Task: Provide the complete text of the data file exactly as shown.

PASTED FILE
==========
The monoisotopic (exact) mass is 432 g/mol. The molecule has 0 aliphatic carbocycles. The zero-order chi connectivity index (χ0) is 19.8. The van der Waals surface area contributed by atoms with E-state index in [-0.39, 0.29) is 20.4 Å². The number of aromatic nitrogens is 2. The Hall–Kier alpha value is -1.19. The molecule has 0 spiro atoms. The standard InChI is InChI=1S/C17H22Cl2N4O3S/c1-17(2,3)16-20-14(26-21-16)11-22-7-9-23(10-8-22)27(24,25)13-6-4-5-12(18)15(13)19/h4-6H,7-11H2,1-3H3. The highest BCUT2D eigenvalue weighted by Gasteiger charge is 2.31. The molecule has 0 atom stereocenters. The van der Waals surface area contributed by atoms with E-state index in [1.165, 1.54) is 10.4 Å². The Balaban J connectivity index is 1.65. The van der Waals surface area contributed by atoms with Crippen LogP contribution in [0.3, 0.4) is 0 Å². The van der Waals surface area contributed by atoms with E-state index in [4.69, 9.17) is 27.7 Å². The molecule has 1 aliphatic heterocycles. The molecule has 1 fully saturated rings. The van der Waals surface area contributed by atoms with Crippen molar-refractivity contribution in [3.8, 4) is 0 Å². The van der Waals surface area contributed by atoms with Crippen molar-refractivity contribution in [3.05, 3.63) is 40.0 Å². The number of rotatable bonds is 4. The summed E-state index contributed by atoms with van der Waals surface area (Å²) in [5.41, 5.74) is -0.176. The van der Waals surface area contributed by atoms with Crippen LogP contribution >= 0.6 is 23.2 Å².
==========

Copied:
The monoisotopic (exact) mass is 432 g/mol. The molecule has 0 aliphatic carbocycles. The zero-order chi connectivity index (χ0) is 19.8. The van der Waals surface area contributed by atoms with E-state index in [-0.39, 0.29) is 20.4 Å². The number of aromatic nitrogens is 2. The Hall–Kier alpha value is -1.19. The molecule has 0 spiro atoms. The standard InChI is InChI=1S/C17H22Cl2N4O3S/c1-17(2,3)16-20-14(26-21-16)11-22-7-9-23(10-8-22)27(24,25)13-6-4-5-12(18)15(13)19/h4-6H,7-11H2,1-3H3. The highest BCUT2D eigenvalue weighted by Gasteiger charge is 2.31. The molecule has 0 atom stereocenters. The van der Waals surface area contributed by atoms with E-state index in [1.165, 1.54) is 10.4 Å². The Balaban J connectivity index is 1.65. The van der Waals surface area contributed by atoms with Crippen LogP contribution in [0.3, 0.4) is 0 Å². The van der Waals surface area contributed by atoms with E-state index in [4.69, 9.17) is 27.7 Å². The molecule has 1 aliphatic heterocycles. The molecule has 1 fully saturated rings. The van der Waals surface area contributed by atoms with Crippen molar-refractivity contribution in [3.8, 4) is 0 Å². The van der Waals surface area contributed by atoms with Crippen molar-refractivity contribution in [3.05, 3.63) is 40.0 Å². The number of rotatable bonds is 4. The summed E-state index contributed by atoms with van der Waals surface area (Å²) in [5.41, 5.74) is -0.176. The van der Waals surface area contributed by atoms with Crippen LogP contribution >= 0.6 is 23.2 Å².